Filaments in the southern solar hemisphere
posted: August 29, 2013

Solar filaments are clouds of ionized gas above the solar surface squeezed between magnetic regions of opposite polarity. Being cooler and denser than the plasma underneath and their surroundings, they appear as dark lines when seen on the solar disk using special filters. Space weather forecasters keep an eye on these filaments. Indeed, as the magnetic regions suspending the filament may become unstable, the filament can erupt and throw a cloud of charged particles towards the Earth where it can cause geomagnetic disturbances. These eruptions are more likely to occur as the filament grows longer, typically around 200,000 km. Such long filaments usually develop outside sunspot groups.

Two such filaments, each about as long as the Earth-Moon distance, have appeared this month on the Sun's southern hemisphere and eventually erupted on 14 and 20 August. This movie shows their transit over the solar disk and final eruption with accompanying coronal mass ejection. The above images show the same filaments in H-alpha and the subsequent eruptions in extreme ultraviolet (EUV). Interestingly, early August 2012, there was also a big solid filament on the southern hemisphere, eventually erupting one solar rotation later (see the STCE Newsletters 155 and 157 for more information).

Filaments appear all over the solar surface, but long and dense filaments such as the ones described above are not produced that often. In fact, for the ongoing solar cycle, only 14 were identified on the southern hemisphere (the recurring not included). 4 of those (portrayed above) appeared in a relatively small area only about 60 degrees wide (blue area in sketch underneath). They have been appearing every 4 to 6 months since April 2012.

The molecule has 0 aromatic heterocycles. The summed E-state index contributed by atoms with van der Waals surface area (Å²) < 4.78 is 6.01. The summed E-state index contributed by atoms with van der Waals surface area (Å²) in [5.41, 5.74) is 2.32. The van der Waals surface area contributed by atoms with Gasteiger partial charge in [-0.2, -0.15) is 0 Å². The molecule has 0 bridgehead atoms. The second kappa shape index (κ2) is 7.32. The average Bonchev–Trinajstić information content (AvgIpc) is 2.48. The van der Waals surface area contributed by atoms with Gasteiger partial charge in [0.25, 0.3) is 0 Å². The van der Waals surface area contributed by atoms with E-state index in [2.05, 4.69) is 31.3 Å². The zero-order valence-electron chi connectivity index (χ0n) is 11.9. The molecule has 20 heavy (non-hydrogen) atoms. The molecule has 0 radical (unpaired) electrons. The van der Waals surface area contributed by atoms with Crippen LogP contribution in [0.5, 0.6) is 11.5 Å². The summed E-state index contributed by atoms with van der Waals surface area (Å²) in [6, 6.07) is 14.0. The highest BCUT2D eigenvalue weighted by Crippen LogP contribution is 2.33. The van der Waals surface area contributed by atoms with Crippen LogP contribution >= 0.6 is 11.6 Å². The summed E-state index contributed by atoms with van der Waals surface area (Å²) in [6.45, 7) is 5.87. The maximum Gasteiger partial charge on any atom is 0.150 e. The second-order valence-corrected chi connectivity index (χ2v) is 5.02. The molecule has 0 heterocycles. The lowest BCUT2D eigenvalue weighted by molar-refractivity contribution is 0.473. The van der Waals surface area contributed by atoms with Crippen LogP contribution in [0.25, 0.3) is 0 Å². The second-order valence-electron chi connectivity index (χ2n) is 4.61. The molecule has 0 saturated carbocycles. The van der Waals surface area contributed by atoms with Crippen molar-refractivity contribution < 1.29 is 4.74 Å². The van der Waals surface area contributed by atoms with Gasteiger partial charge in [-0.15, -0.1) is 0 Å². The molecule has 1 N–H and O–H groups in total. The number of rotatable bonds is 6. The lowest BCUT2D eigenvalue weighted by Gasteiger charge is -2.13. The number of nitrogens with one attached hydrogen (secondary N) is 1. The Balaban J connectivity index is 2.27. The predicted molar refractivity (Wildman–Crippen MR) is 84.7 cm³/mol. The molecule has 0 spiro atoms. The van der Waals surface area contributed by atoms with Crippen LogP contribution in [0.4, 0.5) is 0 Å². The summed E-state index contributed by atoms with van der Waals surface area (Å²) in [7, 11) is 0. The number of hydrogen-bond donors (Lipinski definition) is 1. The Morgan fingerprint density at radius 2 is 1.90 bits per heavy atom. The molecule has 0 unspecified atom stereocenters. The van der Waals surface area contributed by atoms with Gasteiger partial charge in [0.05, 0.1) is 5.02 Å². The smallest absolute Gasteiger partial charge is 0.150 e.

The other group contains 8 filaments, with 6 of them appearing between October 2010 and April 2012. Outlined by the green area in the sketch above, they are located about 10 degrees further away from the solar equator and have heliographic longitudes between 60 and 210 degrees. The most recent big filament (the one that erupted on 20 August) belonged also to this group, as outlined in purple on the sketch. It ended a 10-month drought of long and solid filaments in this area.

Note that the "presence" of these "groups" may be purely coincidental, due to the small number of filaments and the on-sight selection. A more detailed and profound study, taking into account e.g. the wandering of remnant magnetic fields from the sunspot zone to the polar regions, should clear this out.

The two remaining filaments do not belong to one of these groups. Indicated in fluo-green is the filament of August last year, which is located clearly within the sunspot zone close to the solar equator. The other one is the filament that erupted on 14 August (red line in sketch). Though there have been long (but fragmentary) and various small filaments in this longitude band before, it seems this is the first long and solid filament to appear in this area of the solar surface during this solar cycle.

Interestingly, another long -but not as solid- filament was visible this week and erupted early on 29 August. Its location falls right in between the blue and green shaded areas in the sketch, which is nearly opposite to the position of the 14 August filament.

Credits - Data and imagery were taken from Kanzelhöhe Solar Observatory, the GONG H-alpha network, SDO, and SOHO/LASCO.